That key first step, however, still required further technical work to guard against other potentially unwanted SCORM lifecycle management woes. Specifically, a method of applying unique identifiers to learning objectives was required to guard against “object collision.” Before explaining “object collision” in more depth, a “learning objective” versus “learning object” distinction is needed.

Although unique and standardized learning objectives can be created and housed in
CPM, the content objects to which they are associated have no similar guarantee of uniqueness. CPM can digitally link learning objectives to their associated learning objects (when that linkage is created by CPMusers) and will maintain those identifying links as long as needed. However, those learning objects are only as inherently unique as identified by their creators through naming conventions and metadata. CPM controls and manages the learning objectives, but not the learning objects that satisfy the objectives.

Now, this “object collision” can be defined as the result of two structurally different content objects (teaching different content) sharing the same identifier in two different content packages. Therefore, an object associated with a SCO in one content package will inadvertently satisfy the same objective in another content package. An example: There could be 10 content objects delivered to the Navy by 10 different content vendors, and all could have the same object name embedded inside their XML metadata- “SCO #1.” If the Navy’s LMS was later required to gather and assemble a group of content objects (via a manifest) into a content package for presentation to a learner, and one of the required content objects in the package were “SCO #1,” the LMS would have 10 viable options from which to
choose. Who knows which one the learner would get, and if it would be the one he or she required? The Navy has experienced that it is not uncommon for content developers to use a generic naming convention (like “SCO #1) when creating identifiers, because they often use objective identifiers as variables in their strategy for sequencing their Sharable Content Objects (SCOs). This “object collision” problem is not the fault of Navy content developers, nor the fault of the Navy’s NEL team. It’s just a natural byproduct of attempting to manage SCORM content objects in a large organization like the Navy. Although a number of potential solutions were identified, a fairly simple one was implemented that again involved the CPM toolset.

Conceptually, since CPM links a learning objective to its associated learning object, it made sense to have CPM apply some kind of unique identifier to the learning objective that would, by extension,make its learning object completely unique and distinct as well. The solution was added to CPM to apply a unique and persistent, time-stamped,machine-generated identifier to learning objectives in CPM and embedded in LOM metadata for each learning object. This was important so that one “SCO #1” could be identified as uniquely different fromthe other nine “SCO #1” objects in the LMS (per the example in the previous paragraph). It was also important to ensure version control of objectives and associated objects, allowing them to be tracked and mapped to previous versions of each throughout the lifecycle of the learning content. Currently, as each version of a learning objective is developed, it is assigned a unique identifier. In the SCORM package, the versioned learning objective is referenced by its unique identifier,while metadata tagging provides the information that the versioned learning objective is a version of the learning objective’s persistent identifier.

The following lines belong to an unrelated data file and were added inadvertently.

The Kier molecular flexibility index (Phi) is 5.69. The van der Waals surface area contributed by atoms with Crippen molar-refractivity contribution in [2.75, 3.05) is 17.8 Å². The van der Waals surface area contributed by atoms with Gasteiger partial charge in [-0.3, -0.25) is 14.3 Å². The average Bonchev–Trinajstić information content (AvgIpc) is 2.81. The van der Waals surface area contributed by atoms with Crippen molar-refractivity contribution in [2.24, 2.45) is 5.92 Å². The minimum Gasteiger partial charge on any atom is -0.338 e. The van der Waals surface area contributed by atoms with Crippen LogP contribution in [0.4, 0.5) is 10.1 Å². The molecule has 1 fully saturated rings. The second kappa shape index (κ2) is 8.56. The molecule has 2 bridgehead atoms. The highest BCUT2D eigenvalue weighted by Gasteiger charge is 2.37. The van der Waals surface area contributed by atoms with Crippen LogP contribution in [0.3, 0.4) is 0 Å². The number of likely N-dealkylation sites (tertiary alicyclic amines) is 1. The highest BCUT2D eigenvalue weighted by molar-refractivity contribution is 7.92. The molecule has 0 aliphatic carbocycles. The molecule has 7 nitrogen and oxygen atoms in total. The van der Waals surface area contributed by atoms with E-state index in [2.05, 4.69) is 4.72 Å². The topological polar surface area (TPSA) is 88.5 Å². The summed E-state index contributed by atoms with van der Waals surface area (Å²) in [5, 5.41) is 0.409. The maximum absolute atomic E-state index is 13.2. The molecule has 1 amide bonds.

Once identified and implemented, this capability allowed for simpler and more accurate learning content objective and object lifecycle management practices. Each object could now be uniquely identified (like with a Vehicle’s Identification Number, or VIN), whereas before a level of “guesswork” and risk were inherent. (“Get me the red car.Which red car???”)

#3 ESTABLISHING CLEAR RULES AND ASSOCIATIONS FOR HOW LEARNING OBJECTIVES ARE ASSOCIATED WITH LEARNING ACTIVITIES

This is the Navy’s least understood and least mature SCORM lifecycle management tenets, although significant progress is being made. Some prototype projects are nearly complete that identify key business rules and associations, as well as a technical capability for making associations and links from front-end job-task requirement and technical data completely through the development process to the content objects that support those requirements. This capability will allow the Navy to have a real-time, semi-automated capability to update SCORM conformant
e-learning content when front end requirements upon which the content is based change. That real-time, semi-automated capability does not currently exist today.
The readiness and cost savings realized by the ability to manage SCORM content down to this level of detail and real-time precision is exciting and represents a culmination of sorts to the Navy’s SCORM implementation and content lifecycle management.

SUMMARY

Standardized learning objective formats, unique identifiers with version information, time stamps, and other appropriate explanatory lifecycle metadata become increasingly more important as learning systems become more integrated with other enterprise systems and with each other in presenting, tracking and  managing learning content. If your organization is considering or has already embarked upon a similar content lifecycle management journey, then some of these tools, lessons learned, processes and core tenets might be of value to you.

Jake Aplanalp is AIM/CPMproject manager for the Naval AirWarfare Center Training Systems Division (NAWCTSD) in Orlando, Fla. The author welcomes any feedback, insights, or questions. Contact him via e-mail at jacob.aplanalp@navy.mil.